TCF TP Tapes

As would be expected, there has been no shortage of technical challenges to address along the way. Fiber feed and handling required significant equipment modification, as TCF tends to be wider and involve more filaments than conventional carbon fiber. It’s also prone to catenary behavior during the fiber impregnation step of tape production. That means that a sinusoidal wave forms as tows feed into the impregnation die, causing tows to split unevenly and enter the die under different tensions, leading to tapes that twist, deform and achieve poor fiber wetout.

The top photo shows ultrawideband TCF tows entering the impregnation die and the lower image shows completed thermoplastic composite tapes rolled onto creels .

The UTK team has had to solve numerous challenges to develop both process and equipment capable of inline impregnation of carbon fiber — conventional or TCF — to produce thermoplastic composite tapes. The top photo shows ultra-wideband TCF tows entering the impregnation die and the lower image shows completed thermoplastic composite tapes rolled onto creels of different sizes that are ready to ship out for testing. 

“Finding a way to maintain a balance between fiber tension and flexibility proved really challenging and required a lot of work,” explains Vaidya. “Our team came to understand just how important it was to maintain tow integrity in order to spread the filaments and achieve a high degree of wetout, which, of course, is critical to producing quality tapes.”

Then there was the sizing issue. TCF tow bands are heavily sized to help fiber move smoothly from creel to impregnation die where it is wet out with resin to produce tape. However, once at the die, previous research had shown that to achieve good wetout with higher-viscosity thermoplastics, the presence of sizing actually impeded impregnation, making it highly desirable to remove the sizing. Trial and error eventually led the team to develop a technique to burn off sizing just before tows entered the impregnation die.

To accurately predict resin rheology and polymer feed through the impregnation die and make good tape, new simulation and validation work was needed. The team focused on producing TCF tapes with polypropylene (PP) as well as polyamide 6 (PA6) — two thermoplastics widely used in automotive for their toughness and affordability. The team used PolyXtrue extrusion die design software from Plastic Flow LLC (Hancock, Mich., U.S.), which is based on the Williams-Landel-Ferry (WLF) model and provided excellent correlation with measured rheology and shear-rate results.

Die design itself was another important research area, especially when the team moved from standard 12K to 50K tows, and then to ultra-wideband TCF tows. At that stage, the die had to be completely redesigned and a two-stage process adapted. During the first stage, fiber is impregnated; during the second stage, optimized break angles for the tensioning/impregnation pins — which control the tension at which the carbon fiber is pulled, the fiber weight fraction (FWF), as well as quality control — are set in order to achieve desired properties in the completed tapes. Presently, the team has produced 30-50% FWF tapes in both PP and PA6, even with the heavier tows.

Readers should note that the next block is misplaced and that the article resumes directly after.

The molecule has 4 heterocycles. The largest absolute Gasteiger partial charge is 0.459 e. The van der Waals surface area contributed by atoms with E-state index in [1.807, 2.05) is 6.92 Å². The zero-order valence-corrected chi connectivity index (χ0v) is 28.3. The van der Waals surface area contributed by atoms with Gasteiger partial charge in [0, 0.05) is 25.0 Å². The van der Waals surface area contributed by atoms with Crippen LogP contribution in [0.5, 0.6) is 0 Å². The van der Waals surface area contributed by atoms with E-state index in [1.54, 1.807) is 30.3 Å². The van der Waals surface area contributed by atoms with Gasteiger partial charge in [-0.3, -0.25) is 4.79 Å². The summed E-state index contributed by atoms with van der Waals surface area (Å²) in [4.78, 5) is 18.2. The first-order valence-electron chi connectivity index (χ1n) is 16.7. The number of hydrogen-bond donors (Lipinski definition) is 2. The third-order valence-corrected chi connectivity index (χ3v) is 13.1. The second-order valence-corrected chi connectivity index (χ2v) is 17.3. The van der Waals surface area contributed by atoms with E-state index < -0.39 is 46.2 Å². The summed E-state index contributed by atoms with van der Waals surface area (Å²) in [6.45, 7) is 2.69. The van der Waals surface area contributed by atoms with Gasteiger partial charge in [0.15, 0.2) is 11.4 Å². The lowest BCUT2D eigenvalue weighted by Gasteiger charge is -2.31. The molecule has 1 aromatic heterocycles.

To rapidly cool tapes after exiting the die, a post-impregnation air-cooling system was developed. The team even had to work out a method to take up completed tapes onto creels/spools, owing to the width of the products and the challenges of downstream use of those tapes.

Thermoplastic tape applications include automotive, trucks, wind blades, infrastructure (bridges), construction, sporting goods, marine and offshore products.

Vaidya says the team is currently focused on electronic integration, which includes building a formal graphical user interface and developing a programmable-logic controller (PLC)-based system. Ultimately, the team’s goal is to develop a thermoplastic tape production module that can be added to the back end of a TCF or conventional carbon fiber production line to facilitate production of secondary/intermediate thermoplastic tapes.

“Our team has faced many technical challenges, but we’ve also had some accomplishments,” Vaidya explains. “Handling such a wide tow band and successfully — and quickly — impregnating the fibers to achieve quality thermoplastic tapes without voids has been difficult. However, our team has explored a number of process parameters, including multiple iterations of die design; polymer flow simulations through the die; and various aspects of fiber feed, tensioning and preheating. Not only have we proven out some of the claims in our patent, but we’ve also achieved impregnation line speeds of 12 feet/minute [3.7 meters/minute] while producing 30% FWF polypropylene and PA6 tapes.”


Next steps

Vaidya says intellectual property protections surrounding this tape technology have been filed with the UT Research Foundation — one with traditional 24K and 50K fibers and one with the wide-tow fibers. Commercialization, he says, will focus on inline impregnation within a carbon fiber line. “This will greatly reduce post-processing and adapt readily, bringing the overall cost of the intermediate down further,” he says.

How might these tapes be applied? Vaidya says the options are many: “For example, the material can be chopped into long-fiber form, used in pultrusion feedstock, large-tank filament winding, overmolding (similar to organosheet) in compression molding, sheet stock in hybrid processes — e.g., with LFT [long-fiber thermoplastic], SMC [sheet molding compound] and other synergistic materials.” This opens a range of product types that would benefit from stiffness improvements, high-impact toughness and improved processability such as shapes, draws and bends, recycling and reversible chemistries.

Applications, he says, include automotive, trucks, wind blades, infrastructure (bridges), construction, sporting goods, marine and offshore products. “The wide-tow carbon fiber thermoplastic intermediate may now offer avenues to consider carbon fiber where it was too expensive previously,” Vaidya concludes.